Finally, people with a sty can also benefit from either a dry or moist warm compress. A sty is essentially a puss-filled sack on your eyelid that needs to drain away. When you apply a compress, blood flow to the affected area is increased, which in turn means the body is better able to heal itself. Additionally, the compress can provide relief from the pain associated with a sty.
How to Apply a Warm Compress
It is important that you create a compress that will benefit you, and that you apply it in such a way that you will find the greatest relief. The following steps are all you really need to get it right. Best of all, all you need to have is some warm water (sterile), and a clean cloth!
- Start by properly washing your hands, using an antibacterial soap and making sure that you get into all the crevices of your hands, including underneath your nails. This will stop bacteria from being deposited on the compress and entering your eyes.
- Grab a clean washcloth, preferably a new and soft one, and fold it into a rectangle shape.
- Fill a clean bowl with lukewarm tap water. Even better would be to bring water to the boil, which sterilizes it, and leaving it to cool down until it is lukewarm.
- Soak your washcloth in the water so that it is drenched through.
At this point, you can do two different things:
- Wring the washcloth out, lie down, and cover your eyes with it, leaving it there for around 15 minutes. This is a lovely way to relax and rest your eyes.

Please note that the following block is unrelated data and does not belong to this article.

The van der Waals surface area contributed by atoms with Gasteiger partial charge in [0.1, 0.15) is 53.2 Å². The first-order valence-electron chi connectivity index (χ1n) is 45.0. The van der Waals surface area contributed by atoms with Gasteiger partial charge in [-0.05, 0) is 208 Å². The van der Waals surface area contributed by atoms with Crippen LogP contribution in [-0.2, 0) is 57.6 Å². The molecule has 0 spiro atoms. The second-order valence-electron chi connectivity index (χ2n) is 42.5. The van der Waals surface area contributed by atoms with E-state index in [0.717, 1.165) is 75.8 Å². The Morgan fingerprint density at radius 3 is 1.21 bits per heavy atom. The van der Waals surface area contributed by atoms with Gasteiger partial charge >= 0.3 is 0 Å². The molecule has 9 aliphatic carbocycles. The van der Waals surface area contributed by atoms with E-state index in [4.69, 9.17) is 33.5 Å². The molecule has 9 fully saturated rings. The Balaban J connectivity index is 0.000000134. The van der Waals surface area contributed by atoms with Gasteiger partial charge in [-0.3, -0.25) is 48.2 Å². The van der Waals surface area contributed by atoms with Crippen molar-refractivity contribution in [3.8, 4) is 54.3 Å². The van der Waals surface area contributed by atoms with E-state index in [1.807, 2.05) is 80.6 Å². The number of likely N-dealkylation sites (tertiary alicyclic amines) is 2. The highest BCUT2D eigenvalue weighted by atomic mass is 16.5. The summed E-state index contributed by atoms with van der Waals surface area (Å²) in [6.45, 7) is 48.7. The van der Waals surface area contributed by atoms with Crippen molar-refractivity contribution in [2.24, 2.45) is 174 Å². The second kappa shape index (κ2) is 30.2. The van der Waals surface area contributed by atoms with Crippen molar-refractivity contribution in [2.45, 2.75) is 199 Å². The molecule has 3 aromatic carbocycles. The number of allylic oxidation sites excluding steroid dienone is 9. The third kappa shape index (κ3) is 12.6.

- Don’t wring the washcloth out, but press it against your closed eyes for about 10 seconds, put it back in the water, and repeat. You can do this for a total of around five minutes, which means you will have pressed the cloth against your eyes 20 times.
You can apply a warm compress as often as you like. However, the best time to do it is when you have just woken up, particularly if you have a buildup of gunk in your eyes, as it will help you to loosen it up for easy removal. Doing it just before you go to sleep is also a good habit, particularly as it will prepare your eyes to relax, and it will remove the gunk and debris you have built up during the day. If you have to use eye medication, you should make sure there is at least half an hour between applying the compress and applying the medication, so that it doesn’t get washed out of your eyes.
A Word of Caution
There are a few things you have to know about and do to get the most out of your compress:
- Try to make your environment as sterile as possible so you don’t cross contaminate anything. Wash your hands, use a clean bowl, and choose sterile water.
- If you have an infection in one eye, only apply the compress to that eye. If you apply it to both, the bacteria or virus that caused the infection will be able to get into the other eye.
- Make sure the water is lukewarm and not hot, as you could scald your eyes.
- Wash the compress after you have used it and don’t let it be used for anything else until you have done that.